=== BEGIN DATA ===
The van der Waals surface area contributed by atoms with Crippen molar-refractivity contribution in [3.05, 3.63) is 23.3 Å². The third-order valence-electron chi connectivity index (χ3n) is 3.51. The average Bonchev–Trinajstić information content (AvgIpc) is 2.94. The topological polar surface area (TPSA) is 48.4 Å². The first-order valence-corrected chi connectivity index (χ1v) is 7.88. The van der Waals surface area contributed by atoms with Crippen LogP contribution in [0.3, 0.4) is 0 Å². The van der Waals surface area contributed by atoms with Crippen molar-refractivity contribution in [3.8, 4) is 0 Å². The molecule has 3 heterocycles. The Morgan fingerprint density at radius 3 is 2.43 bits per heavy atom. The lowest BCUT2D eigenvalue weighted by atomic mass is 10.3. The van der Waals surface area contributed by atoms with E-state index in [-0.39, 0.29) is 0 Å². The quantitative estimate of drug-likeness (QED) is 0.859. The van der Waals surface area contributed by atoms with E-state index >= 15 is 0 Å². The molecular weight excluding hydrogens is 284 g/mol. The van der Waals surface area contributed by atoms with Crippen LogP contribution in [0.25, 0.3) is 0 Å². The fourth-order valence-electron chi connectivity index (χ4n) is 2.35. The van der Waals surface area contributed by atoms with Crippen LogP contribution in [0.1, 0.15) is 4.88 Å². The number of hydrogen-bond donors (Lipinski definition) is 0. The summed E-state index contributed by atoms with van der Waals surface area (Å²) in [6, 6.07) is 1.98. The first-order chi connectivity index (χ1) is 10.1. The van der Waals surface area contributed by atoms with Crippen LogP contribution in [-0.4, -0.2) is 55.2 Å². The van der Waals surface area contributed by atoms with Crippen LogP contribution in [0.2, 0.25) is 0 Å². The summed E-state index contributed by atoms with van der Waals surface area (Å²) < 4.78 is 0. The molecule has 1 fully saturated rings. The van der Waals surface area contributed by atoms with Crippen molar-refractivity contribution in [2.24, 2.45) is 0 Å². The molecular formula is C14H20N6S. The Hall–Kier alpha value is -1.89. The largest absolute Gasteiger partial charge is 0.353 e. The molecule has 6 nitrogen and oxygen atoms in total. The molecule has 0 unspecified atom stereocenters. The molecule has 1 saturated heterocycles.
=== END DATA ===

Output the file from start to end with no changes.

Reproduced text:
The van der Waals surface area contributed by atoms with Crippen molar-refractivity contribution in [3.05, 3.63) is 23.3 Å². The third-order valence-electron chi connectivity index (χ3n) is 3.51. The average Bonchev–Trinajstić information content (AvgIpc) is 2.94. The topological polar surface area (TPSA) is 48.4 Å². The first-order valence-corrected chi connectivity index (χ1v) is 7.88. The van der Waals surface area contributed by atoms with Crippen LogP contribution in [0.3, 0.4) is 0 Å². The van der Waals surface area contributed by atoms with Crippen molar-refractivity contribution in [3.8, 4) is 0 Å². The molecule has 3 heterocycles. The Morgan fingerprint density at radius 3 is 2.43 bits per heavy atom. The lowest BCUT2D eigenvalue weighted by atomic mass is 10.3. The van der Waals surface area contributed by atoms with E-state index in [-0.39, 0.29) is 0 Å². The quantitative estimate of drug-likeness (QED) is 0.859. The van der Waals surface area contributed by atoms with E-state index >= 15 is 0 Å². The molecular weight excluding hydrogens is 284 g/mol. The van der Waals surface area contributed by atoms with Crippen LogP contribution in [0.25, 0.3) is 0 Å². The fourth-order valence-electron chi connectivity index (χ4n) is 2.35. The van der Waals surface area contributed by atoms with Crippen LogP contribution in [0.1, 0.15) is 4.88 Å². The number of hydrogen-bond donors (Lipinski definition) is 0. The summed E-state index contributed by atoms with van der Waals surface area (Å²) in [6, 6.07) is 1.98. The first-order chi connectivity index (χ1) is 10.1. The van der Waals surface area contributed by atoms with Crippen LogP contribution in [-0.4, -0.2) is 55.2 Å². The van der Waals surface area contributed by atoms with Crippen LogP contribution in [0.2, 0.25) is 0 Å². The summed E-state index contributed by atoms with van der Waals surface area (Å²) < 4.78 is 0. The molecule has 1 fully saturated rings. The van der Waals surface area contributed by atoms with Crippen molar-refractivity contribution in [2.24, 2.45) is 0 Å². The molecular formula is C14H20N6S. The Hall–Kier alpha value is -1.89. The largest absolute Gasteiger partial charge is 0.353 e. The molecule has 6 nitrogen and oxygen atoms in total. The molecule has 0 unspecified atom stereocenters. The molecule has 1 saturated heterocycles.